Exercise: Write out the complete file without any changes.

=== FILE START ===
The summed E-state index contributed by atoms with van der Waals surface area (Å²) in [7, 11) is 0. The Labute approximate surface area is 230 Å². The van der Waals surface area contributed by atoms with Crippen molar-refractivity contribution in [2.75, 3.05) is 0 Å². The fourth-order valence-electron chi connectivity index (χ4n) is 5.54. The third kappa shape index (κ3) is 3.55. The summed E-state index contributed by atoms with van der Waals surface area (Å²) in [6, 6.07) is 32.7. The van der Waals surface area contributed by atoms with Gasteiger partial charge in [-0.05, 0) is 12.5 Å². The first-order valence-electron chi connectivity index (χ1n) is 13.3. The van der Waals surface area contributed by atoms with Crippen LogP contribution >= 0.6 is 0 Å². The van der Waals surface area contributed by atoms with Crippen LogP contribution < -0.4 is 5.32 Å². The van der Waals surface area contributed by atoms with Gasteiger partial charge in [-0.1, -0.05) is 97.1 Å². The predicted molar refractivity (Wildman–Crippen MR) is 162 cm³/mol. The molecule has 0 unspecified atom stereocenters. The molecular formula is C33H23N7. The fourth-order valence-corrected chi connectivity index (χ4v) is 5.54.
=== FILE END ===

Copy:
The summed E-state index contributed by atoms with van der Waals surface area (Å²) in [7, 11) is 0. The Labute approximate surface area is 230 Å². The van der Waals surface area contributed by atoms with Crippen molar-refractivity contribution in [2.75, 3.05) is 0 Å². The fourth-order valence-electron chi connectivity index (χ4n) is 5.54. The third kappa shape index (κ3) is 3.55. The summed E-state index contributed by atoms with van der Waals surface area (Å²) in [6, 6.07) is 32.7. The van der Waals surface area contributed by atoms with Gasteiger partial charge in [-0.05, 0) is 12.5 Å². The first-order valence-electron chi connectivity index (χ1n) is 13.3. The van der Waals surface area contributed by atoms with Crippen LogP contribution >= 0.6 is 0 Å². The van der Waals surface area contributed by atoms with Crippen LogP contribution < -0.4 is 5.32 Å². The van der Waals surface area contributed by atoms with Gasteiger partial charge in [-0.1, -0.05) is 97.1 Å². The predicted molar refractivity (Wildman–Crippen MR) is 162 cm³/mol. The molecule has 0 unspecified atom stereocenters. The molecular formula is C33H23N7. The fourth-order valence-corrected chi connectivity index (χ4v) is 5.54.